(Time.com) By JOSEPH HINCKS
Saudi Arabia’s Crown Prince Mohammed bin Salman has been shunned by much of the world after the murder of dissident journalist Jamal Khashoggi in October, which the CIA concluded he had ordered. A-list executives pulled out of his Riyadh investment forum (dubbed ‘Davos in the Desert’), street protests greeted his arrival in Tunisia in November, and there were reports Morocco’s King Mohammed VI snubbed him on a visit to the North African country. That wasn’t the case earlier this week in Pakistan, however, which bestowed its highest civilian award on the young Saudi prince, gave him a gold-plated gun, and declared Monday a public holiday in honor of his two-day visit to Islamabad.
“Saudi Arabia has always been a friend in need, which is why we value it so much,” Pakistani Prime Minister Imran Khan said Sunday, while seated next to MBS, as the crown prince is known. Earlier Saudi’s de-facto leader had announced investments in Pakistani petrochemicals, power generation, and mining projects worth more than $20 billion.
In addition to the staggering financial package, MBS — on Khan’s request — ordered the “immediate release” of more than 2,000 Pakistani prisoners incarcerated in the Kingdom. He “won the hearts of the people of Pakistan,” the prime minister — who broke protocol to personally drive MBS to his official residence — later gushed on Twitter.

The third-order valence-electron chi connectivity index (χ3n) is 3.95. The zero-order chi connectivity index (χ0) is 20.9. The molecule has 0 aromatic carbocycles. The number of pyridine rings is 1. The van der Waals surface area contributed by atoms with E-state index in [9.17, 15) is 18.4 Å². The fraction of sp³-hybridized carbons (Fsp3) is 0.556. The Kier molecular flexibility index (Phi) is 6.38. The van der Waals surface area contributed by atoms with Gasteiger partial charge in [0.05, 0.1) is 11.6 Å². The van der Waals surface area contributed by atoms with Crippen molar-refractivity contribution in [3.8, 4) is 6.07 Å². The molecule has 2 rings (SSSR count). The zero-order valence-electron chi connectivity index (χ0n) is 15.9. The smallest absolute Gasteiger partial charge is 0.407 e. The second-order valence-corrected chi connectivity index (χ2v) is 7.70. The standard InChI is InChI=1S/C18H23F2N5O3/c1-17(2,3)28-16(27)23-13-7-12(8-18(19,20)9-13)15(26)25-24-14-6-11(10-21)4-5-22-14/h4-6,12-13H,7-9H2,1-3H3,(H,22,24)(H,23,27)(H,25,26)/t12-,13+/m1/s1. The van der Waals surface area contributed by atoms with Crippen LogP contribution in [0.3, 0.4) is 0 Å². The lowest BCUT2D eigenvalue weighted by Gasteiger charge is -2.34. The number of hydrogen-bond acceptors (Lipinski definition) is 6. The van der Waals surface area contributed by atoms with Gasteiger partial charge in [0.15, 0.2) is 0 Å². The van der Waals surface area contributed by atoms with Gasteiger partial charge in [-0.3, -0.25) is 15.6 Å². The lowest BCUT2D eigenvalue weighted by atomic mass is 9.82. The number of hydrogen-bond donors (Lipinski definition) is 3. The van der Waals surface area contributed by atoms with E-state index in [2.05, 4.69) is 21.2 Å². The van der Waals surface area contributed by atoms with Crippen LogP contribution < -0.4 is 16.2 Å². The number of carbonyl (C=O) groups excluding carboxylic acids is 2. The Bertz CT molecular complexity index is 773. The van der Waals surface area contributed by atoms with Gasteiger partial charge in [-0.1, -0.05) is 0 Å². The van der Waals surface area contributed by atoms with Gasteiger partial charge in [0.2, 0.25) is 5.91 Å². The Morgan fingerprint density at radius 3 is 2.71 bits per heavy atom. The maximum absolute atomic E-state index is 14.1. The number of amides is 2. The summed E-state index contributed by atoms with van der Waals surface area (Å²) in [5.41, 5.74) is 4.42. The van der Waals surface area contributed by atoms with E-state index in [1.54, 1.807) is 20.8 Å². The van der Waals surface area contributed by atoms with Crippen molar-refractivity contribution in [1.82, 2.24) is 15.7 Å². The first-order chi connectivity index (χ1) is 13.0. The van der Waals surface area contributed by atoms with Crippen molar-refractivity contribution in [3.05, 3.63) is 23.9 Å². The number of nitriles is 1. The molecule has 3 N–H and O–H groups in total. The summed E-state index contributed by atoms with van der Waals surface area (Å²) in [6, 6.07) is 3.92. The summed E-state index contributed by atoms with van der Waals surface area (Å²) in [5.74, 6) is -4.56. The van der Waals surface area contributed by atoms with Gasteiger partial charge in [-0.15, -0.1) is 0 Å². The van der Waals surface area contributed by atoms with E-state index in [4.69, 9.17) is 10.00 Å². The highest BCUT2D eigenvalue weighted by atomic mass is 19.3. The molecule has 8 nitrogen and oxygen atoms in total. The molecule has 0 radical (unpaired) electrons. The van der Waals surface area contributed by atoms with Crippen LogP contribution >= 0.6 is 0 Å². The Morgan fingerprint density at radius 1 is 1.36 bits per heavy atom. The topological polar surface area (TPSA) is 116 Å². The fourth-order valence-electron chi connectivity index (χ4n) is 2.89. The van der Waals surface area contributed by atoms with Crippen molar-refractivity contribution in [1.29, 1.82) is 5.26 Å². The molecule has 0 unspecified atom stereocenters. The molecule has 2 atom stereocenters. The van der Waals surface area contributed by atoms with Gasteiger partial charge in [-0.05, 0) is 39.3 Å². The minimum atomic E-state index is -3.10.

MBS’s visit to Islamabad is widely regarded as an attempt to repair his tarnished credentials as an international statesman. It precedes stops in India and China, which—like Pakistan—have not spoken out about Khashoggi’s murder. But Saudi Arabia’s investment in the nuclear-armed South Asian state is more than just a PR exercise.
Why does Pakistan need Saudi funds?
Saudi Arabia has a long history of providing financial support to Pakistan. That includes funneling money through Pakistan’s madrassa education system, cushioning the impact of international sanctions following its nuclear test in the late 1990s, and loaning Islamabad $1.5 billion when the Pakistani rupee crashed in 2014.
But the latest round of investment comes at a critical time for Islamabad, which is in the middle of an economic crisis. The foreign exchange reserves that Pakistan uses to purchase crucial fuel imports have dwindled to less than $8 billion. Since he was sworn in as prime minister last August, the populist Khan has been engaged in a highly public “austerity drive” while appealing to friendly nations for financial support.
In fact, in October his government received Saudi funds to the tune of $6 billion, including $3 billion import payment deferrals. The Kingdom proffered that support package after Khan’s visit to Riyadh, when Pakistan’s central bank reserves had plummeted 40% on the previous year’s figures. Islamabad is currently negotiating a bailout from the IMF—the country’s 13th since the 1980s.